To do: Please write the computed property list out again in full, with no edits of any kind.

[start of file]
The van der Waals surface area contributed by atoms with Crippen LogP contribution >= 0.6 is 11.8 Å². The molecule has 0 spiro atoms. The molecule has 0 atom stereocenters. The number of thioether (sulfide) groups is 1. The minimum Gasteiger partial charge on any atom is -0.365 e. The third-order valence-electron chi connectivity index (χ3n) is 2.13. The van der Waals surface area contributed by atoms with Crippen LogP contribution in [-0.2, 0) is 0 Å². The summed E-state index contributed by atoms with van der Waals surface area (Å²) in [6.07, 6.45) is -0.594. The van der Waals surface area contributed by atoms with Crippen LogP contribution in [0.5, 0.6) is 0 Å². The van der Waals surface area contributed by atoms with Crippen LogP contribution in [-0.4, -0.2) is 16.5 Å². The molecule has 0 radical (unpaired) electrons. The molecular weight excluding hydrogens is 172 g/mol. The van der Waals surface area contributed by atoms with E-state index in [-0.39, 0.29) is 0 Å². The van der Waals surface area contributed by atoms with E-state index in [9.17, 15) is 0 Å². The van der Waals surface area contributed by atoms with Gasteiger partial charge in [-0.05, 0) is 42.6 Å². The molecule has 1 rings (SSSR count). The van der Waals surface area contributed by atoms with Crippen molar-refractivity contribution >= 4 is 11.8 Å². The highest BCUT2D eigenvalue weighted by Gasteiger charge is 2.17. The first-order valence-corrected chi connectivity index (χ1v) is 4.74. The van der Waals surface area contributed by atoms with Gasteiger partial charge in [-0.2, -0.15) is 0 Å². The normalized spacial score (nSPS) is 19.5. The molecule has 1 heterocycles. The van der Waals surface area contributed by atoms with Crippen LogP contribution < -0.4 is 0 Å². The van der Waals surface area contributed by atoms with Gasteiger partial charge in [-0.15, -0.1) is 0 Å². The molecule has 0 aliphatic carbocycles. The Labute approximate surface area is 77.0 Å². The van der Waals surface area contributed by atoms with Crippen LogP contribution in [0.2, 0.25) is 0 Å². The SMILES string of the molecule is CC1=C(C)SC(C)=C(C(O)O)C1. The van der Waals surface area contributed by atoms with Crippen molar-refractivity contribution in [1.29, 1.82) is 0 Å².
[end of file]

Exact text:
The van der Waals surface area contributed by atoms with Crippen LogP contribution >= 0.6 is 11.8 Å². The molecule has 0 spiro atoms. The molecule has 0 atom stereocenters. The number of thioether (sulfide) groups is 1. The minimum Gasteiger partial charge on any atom is -0.365 e. The third-order valence-electron chi connectivity index (χ3n) is 2.13. The van der Waals surface area contributed by atoms with Crippen LogP contribution in [-0.2, 0) is 0 Å². The summed E-state index contributed by atoms with van der Waals surface area (Å²) in [6.07, 6.45) is -0.594. The van der Waals surface area contributed by atoms with Crippen LogP contribution in [0.5, 0.6) is 0 Å². The van der Waals surface area contributed by atoms with Crippen LogP contribution in [-0.4, -0.2) is 16.5 Å². The molecule has 0 radical (unpaired) electrons. The molecular weight excluding hydrogens is 172 g/mol. The van der Waals surface area contributed by atoms with E-state index in [-0.39, 0.29) is 0 Å². The van der Waals surface area contributed by atoms with E-state index in [9.17, 15) is 0 Å². The van der Waals surface area contributed by atoms with Gasteiger partial charge in [-0.05, 0) is 42.6 Å². The molecule has 1 rings (SSSR count). The van der Waals surface area contributed by atoms with Crippen molar-refractivity contribution >= 4 is 11.8 Å². The highest BCUT2D eigenvalue weighted by Gasteiger charge is 2.17. The first-order valence-corrected chi connectivity index (χ1v) is 4.74. The van der Waals surface area contributed by atoms with Gasteiger partial charge in [-0.2, -0.15) is 0 Å². The normalized spacial score (nSPS) is 19.5. The molecule has 1 heterocycles. The van der Waals surface area contributed by atoms with Crippen LogP contribution < -0.4 is 0 Å². The van der Waals surface area contributed by atoms with Gasteiger partial charge in [-0.15, -0.1) is 0 Å². The molecule has 0 aliphatic carbocycles. The Labute approximate surface area is 77.0 Å². The van der Waals surface area contributed by atoms with Crippen LogP contribution in [0.2, 0.25) is 0 Å². The SMILES string of the molecule is CC1=C(C)SC(C)=C(C(O)O)C1. The van der Waals surface area contributed by atoms with Crippen molar-refractivity contribution in [1.29, 1.82) is 0 Å².